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to all nature and all art, and persuade men by the cheerful serenity of their carrying the matter, that this thing which they do, is the apple which the ages have desired to pluck, now at last ripe, and inviting nations to the harvest. The great man makes the great thing. Wherever Macdonald sits, theré is the head of the table. Linnaeus makes botany the most alluring of studies, and wins it from the farmer and the herb-woman; Davy, chemistry; and Cuvier, fossils. The day is always his, who works in it with serenity and great aims. The unstable estimates of men crowd to him whose mind is filled with a truth, as the heaped waves of the Atlantic follow the In OOn. For this self-trust, the reason is deeper than can be fathomed, – darker than can be enlightened. I might not carry with me the feeling of my audience in stating my own belief. But I have already shown the ground of my hope, in adverting to the doctrine that man is one. I believe man has been wronged; he has wronged himself. He has almost lost the light, that can lead him back to his prerogatives. Men are become of no account. Men in history, men in the world of to-day are bugs, are spawn, and are called ‘the mass” and ‘the herd.” In a century, in a millennium, one or two men; that is to say, — one or two approximations to the right state of every man. All the rest behold in the hero or the poet their own green and crude being, — ripened; yes, and are content to be less, so that may attain to its full stature. . What a testimony, -full of grandeur, full of pity, is borne to the demands of his own nature; by the poor clansman, the poor partisan, who rejoices in the glory of his chief. The poor and the low find some amends to their immense moral capacity, for their acquiescence in a political and social inferiority. They are content to be brushed like flies from the path of a great person, so that justice shall be done by him to that common nature which it is the dearest desire of all to see enlarged and glorified. They sun themselves in the great man's light, and feel it to be their own element. They cast the dignity of man from their downtrod selves upon the shoulders of a hero, and will perish to add one drop of blood to make that great heart beat, those giant sinews combat and conquer. He lives for us, and we live in him. Men such as they are, very naturally seek money or power; and power because it is as good as money, - the “spoils,” so called, “ of office.” And why not for they aspire to the highest, and this, in their sleep-walking, they dream is highest. Wake them, and they shall quit the false good, and leap to the true, and leave governments to clerks and desks. This revolution is to be wrought by the gradual domestication of the idea of Culture. The main enterprise of the world for splendor, for extent, is the upbuilding of a man. Here are the materials strown along the ground. The private life of one man shall be a more illustrious monarchy, -more formidable to its enemy, more sweet and serene in its influence to its friend, than any kingdom in history. For a man, rightly viewed, comprehendeth the particular natures of all men. Each philosopher, each bard, each actor, has only done for me, as by a delegate, what one day I can, do for myself. The books which once we valued more than the apple of the eye, we have quite exhausted. What is that but saying, that we have come up with the point of view which the universal mind took through the eyes of one scribe; we have been that man, and have passed on. First, one ; then, another; we drain all cisterns, and, waxing, greater by all these supplies, we crave a better and more abundant food. The man has never lived that can feed us ever. The human mind cannot be enshrined in a person, who shall set a barrier on any one side to this unbounded, unboundable empire. It is one central fire, which, flaming now out of the lips of Etna, lightens the capes of Sicily; and, now out of the throat of Wesuvius, illuminates the towers and vineyards of Naples. It is one light which beams out of a thousand stars. It is one soul which animates all men. •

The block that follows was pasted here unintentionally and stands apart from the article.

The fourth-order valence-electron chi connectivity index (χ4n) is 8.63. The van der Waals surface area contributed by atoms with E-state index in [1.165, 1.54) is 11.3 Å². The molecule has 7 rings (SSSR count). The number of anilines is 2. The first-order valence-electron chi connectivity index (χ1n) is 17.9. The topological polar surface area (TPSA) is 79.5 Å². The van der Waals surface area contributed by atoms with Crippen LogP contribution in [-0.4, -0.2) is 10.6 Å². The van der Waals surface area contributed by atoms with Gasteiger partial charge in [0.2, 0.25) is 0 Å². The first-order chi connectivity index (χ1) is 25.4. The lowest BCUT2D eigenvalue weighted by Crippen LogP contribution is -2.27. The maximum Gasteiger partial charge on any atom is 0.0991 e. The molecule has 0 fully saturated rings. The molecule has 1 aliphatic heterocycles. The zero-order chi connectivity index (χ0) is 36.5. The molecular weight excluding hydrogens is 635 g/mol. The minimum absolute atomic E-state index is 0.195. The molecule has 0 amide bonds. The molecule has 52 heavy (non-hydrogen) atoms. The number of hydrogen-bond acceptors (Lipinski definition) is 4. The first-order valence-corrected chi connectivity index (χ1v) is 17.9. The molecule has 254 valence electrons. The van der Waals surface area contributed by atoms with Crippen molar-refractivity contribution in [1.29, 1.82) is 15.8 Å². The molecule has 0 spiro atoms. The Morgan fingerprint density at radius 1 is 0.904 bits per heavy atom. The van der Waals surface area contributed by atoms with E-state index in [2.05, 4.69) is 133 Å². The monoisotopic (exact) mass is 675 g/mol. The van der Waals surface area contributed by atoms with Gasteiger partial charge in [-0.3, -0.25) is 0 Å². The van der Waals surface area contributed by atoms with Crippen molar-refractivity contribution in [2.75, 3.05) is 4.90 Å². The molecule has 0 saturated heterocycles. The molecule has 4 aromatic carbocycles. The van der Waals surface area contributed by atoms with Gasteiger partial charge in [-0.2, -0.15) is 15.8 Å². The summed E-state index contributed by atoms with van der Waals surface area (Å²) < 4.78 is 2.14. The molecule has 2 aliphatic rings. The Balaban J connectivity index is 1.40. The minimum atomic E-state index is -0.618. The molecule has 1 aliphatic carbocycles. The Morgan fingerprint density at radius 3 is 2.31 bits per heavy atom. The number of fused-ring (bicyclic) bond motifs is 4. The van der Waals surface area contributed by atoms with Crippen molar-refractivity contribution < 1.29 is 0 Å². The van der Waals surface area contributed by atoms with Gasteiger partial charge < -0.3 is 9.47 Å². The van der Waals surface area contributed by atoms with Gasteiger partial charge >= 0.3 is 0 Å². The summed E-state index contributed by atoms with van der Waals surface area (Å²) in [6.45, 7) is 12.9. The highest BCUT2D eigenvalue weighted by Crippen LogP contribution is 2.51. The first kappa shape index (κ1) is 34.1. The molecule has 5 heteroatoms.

But I have dwelt perhaps tediously upon this abstraction of the Scholar. I ought not to delay longer to add what I have to say, of nearer reference to the time and to this country.